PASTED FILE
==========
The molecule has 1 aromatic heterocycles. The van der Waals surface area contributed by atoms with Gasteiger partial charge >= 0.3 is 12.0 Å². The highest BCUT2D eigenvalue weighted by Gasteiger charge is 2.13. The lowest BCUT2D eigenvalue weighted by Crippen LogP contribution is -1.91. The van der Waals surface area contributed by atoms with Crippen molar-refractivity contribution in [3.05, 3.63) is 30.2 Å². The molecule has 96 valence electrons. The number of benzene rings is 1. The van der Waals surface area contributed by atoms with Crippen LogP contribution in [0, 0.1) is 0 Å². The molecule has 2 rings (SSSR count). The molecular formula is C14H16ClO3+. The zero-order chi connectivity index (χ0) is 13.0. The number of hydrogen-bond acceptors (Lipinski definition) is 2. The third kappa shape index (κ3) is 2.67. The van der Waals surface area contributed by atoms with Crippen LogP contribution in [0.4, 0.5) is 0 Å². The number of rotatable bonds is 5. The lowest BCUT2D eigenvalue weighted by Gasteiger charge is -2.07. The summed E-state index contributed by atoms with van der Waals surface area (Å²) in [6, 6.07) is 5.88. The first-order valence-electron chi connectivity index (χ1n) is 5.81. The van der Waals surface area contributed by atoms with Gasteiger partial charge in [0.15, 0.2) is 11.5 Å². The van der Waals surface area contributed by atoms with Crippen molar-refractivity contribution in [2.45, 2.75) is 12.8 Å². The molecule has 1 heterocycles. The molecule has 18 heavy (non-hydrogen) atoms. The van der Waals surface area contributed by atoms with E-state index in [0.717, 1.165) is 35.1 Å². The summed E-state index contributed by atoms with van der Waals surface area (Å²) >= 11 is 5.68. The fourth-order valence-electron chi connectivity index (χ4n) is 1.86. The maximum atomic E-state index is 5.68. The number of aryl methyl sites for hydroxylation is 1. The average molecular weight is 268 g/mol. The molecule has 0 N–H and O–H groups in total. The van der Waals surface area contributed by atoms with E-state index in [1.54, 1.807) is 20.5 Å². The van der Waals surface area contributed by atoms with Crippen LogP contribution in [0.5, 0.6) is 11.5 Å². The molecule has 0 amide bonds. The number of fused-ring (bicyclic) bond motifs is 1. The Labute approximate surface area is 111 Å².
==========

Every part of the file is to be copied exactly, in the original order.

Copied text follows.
The molecule has 1 aromatic heterocycles. The van der Waals surface area contributed by atoms with Gasteiger partial charge >= 0.3 is 12.0 Å². The highest BCUT2D eigenvalue weighted by Gasteiger charge is 2.13. The lowest BCUT2D eigenvalue weighted by Crippen LogP contribution is -1.91. The van der Waals surface area contributed by atoms with Crippen molar-refractivity contribution in [3.05, 3.63) is 30.2 Å². The molecule has 96 valence electrons. The number of benzene rings is 1. The van der Waals surface area contributed by atoms with Crippen LogP contribution in [0, 0.1) is 0 Å². The molecule has 2 rings (SSSR count). The molecular formula is C14H16ClO3+. The zero-order chi connectivity index (χ0) is 13.0. The number of hydrogen-bond acceptors (Lipinski definition) is 2. The third kappa shape index (κ3) is 2.67. The van der Waals surface area contributed by atoms with Crippen LogP contribution in [0.4, 0.5) is 0 Å². The number of rotatable bonds is 5. The lowest BCUT2D eigenvalue weighted by Gasteiger charge is -2.07. The summed E-state index contributed by atoms with van der Waals surface area (Å²) in [6, 6.07) is 5.88. The first-order valence-electron chi connectivity index (χ1n) is 5.81. The van der Waals surface area contributed by atoms with Gasteiger partial charge in [0.15, 0.2) is 11.5 Å². The van der Waals surface area contributed by atoms with Crippen molar-refractivity contribution in [2.45, 2.75) is 12.8 Å². The molecule has 1 heterocycles. The molecule has 18 heavy (non-hydrogen) atoms. The van der Waals surface area contributed by atoms with E-state index in [0.717, 1.165) is 35.1 Å². The summed E-state index contributed by atoms with van der Waals surface area (Å²) >= 11 is 5.68. The fourth-order valence-electron chi connectivity index (χ4n) is 1.86. The maximum atomic E-state index is 5.68. The number of aryl methyl sites for hydroxylation is 1. The average molecular weight is 268 g/mol. The molecule has 0 N–H and O–H groups in total. The van der Waals surface area contributed by atoms with E-state index in [1.54, 1.807) is 20.5 Å². The van der Waals surface area contributed by atoms with Crippen LogP contribution in [0.5, 0.6) is 11.5 Å². The molecule has 0 amide bonds. The number of fused-ring (bicyclic) bond motifs is 1. The Labute approximate surface area is 111 Å².